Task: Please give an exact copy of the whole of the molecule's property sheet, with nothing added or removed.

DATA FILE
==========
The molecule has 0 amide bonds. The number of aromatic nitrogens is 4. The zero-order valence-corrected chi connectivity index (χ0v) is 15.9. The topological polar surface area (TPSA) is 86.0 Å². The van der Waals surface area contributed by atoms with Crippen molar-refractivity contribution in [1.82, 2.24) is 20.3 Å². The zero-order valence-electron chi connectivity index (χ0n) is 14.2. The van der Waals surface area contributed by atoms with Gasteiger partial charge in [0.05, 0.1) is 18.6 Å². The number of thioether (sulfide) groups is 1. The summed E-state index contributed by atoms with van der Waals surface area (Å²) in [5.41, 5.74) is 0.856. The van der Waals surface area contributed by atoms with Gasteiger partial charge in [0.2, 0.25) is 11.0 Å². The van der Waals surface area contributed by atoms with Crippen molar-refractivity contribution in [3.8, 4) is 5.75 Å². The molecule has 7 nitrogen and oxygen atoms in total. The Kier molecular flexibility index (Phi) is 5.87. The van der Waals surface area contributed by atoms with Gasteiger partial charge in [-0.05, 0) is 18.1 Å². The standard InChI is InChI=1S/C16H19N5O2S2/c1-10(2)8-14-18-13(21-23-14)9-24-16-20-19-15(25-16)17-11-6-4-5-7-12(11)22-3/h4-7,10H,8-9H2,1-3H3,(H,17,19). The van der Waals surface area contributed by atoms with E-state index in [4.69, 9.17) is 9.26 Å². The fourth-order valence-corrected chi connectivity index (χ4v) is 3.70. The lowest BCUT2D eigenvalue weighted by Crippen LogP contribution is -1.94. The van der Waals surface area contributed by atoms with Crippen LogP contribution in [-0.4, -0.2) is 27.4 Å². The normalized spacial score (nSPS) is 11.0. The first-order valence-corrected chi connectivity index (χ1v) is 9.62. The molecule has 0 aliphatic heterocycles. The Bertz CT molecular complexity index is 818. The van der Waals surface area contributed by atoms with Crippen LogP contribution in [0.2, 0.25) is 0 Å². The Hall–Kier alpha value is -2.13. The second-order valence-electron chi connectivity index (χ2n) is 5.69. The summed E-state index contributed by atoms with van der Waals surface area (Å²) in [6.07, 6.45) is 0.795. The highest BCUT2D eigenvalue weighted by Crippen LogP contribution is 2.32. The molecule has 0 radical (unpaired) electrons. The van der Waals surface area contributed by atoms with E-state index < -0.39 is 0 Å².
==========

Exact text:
The molecule has 0 amide bonds. The number of aromatic nitrogens is 4. The zero-order valence-corrected chi connectivity index (χ0v) is 15.9. The topological polar surface area (TPSA) is 86.0 Å². The van der Waals surface area contributed by atoms with Crippen molar-refractivity contribution in [1.82, 2.24) is 20.3 Å². The zero-order valence-electron chi connectivity index (χ0n) is 14.2. The van der Waals surface area contributed by atoms with Gasteiger partial charge in [0.05, 0.1) is 18.6 Å². The number of thioether (sulfide) groups is 1. The summed E-state index contributed by atoms with van der Waals surface area (Å²) in [5.41, 5.74) is 0.856. The van der Waals surface area contributed by atoms with Gasteiger partial charge in [0.2, 0.25) is 11.0 Å². The van der Waals surface area contributed by atoms with Crippen molar-refractivity contribution in [3.8, 4) is 5.75 Å². The molecule has 7 nitrogen and oxygen atoms in total. The Kier molecular flexibility index (Phi) is 5.87. The van der Waals surface area contributed by atoms with Gasteiger partial charge in [-0.05, 0) is 18.1 Å². The standard InChI is InChI=1S/C16H19N5O2S2/c1-10(2)8-14-18-13(21-23-14)9-24-16-20-19-15(25-16)17-11-6-4-5-7-12(11)22-3/h4-7,10H,8-9H2,1-3H3,(H,17,19). The van der Waals surface area contributed by atoms with E-state index in [4.69, 9.17) is 9.26 Å². The fourth-order valence-corrected chi connectivity index (χ4v) is 3.70. The lowest BCUT2D eigenvalue weighted by Crippen LogP contribution is -1.94. The van der Waals surface area contributed by atoms with Crippen LogP contribution in [-0.4, -0.2) is 27.4 Å². The normalized spacial score (nSPS) is 11.0. The first-order valence-corrected chi connectivity index (χ1v) is 9.62. The molecule has 0 aliphatic heterocycles. The Bertz CT molecular complexity index is 818. The van der Waals surface area contributed by atoms with Crippen LogP contribution in [0.2, 0.25) is 0 Å². The Hall–Kier alpha value is -2.13. The second-order valence-electron chi connectivity index (χ2n) is 5.69. The summed E-state index contributed by atoms with van der Waals surface area (Å²) in [6.07, 6.45) is 0.795. The highest BCUT2D eigenvalue weighted by Crippen LogP contribution is 2.32. The molecule has 0 radical (unpaired) electrons. The van der Waals surface area contributed by atoms with E-state index < -0.39 is 0 Å².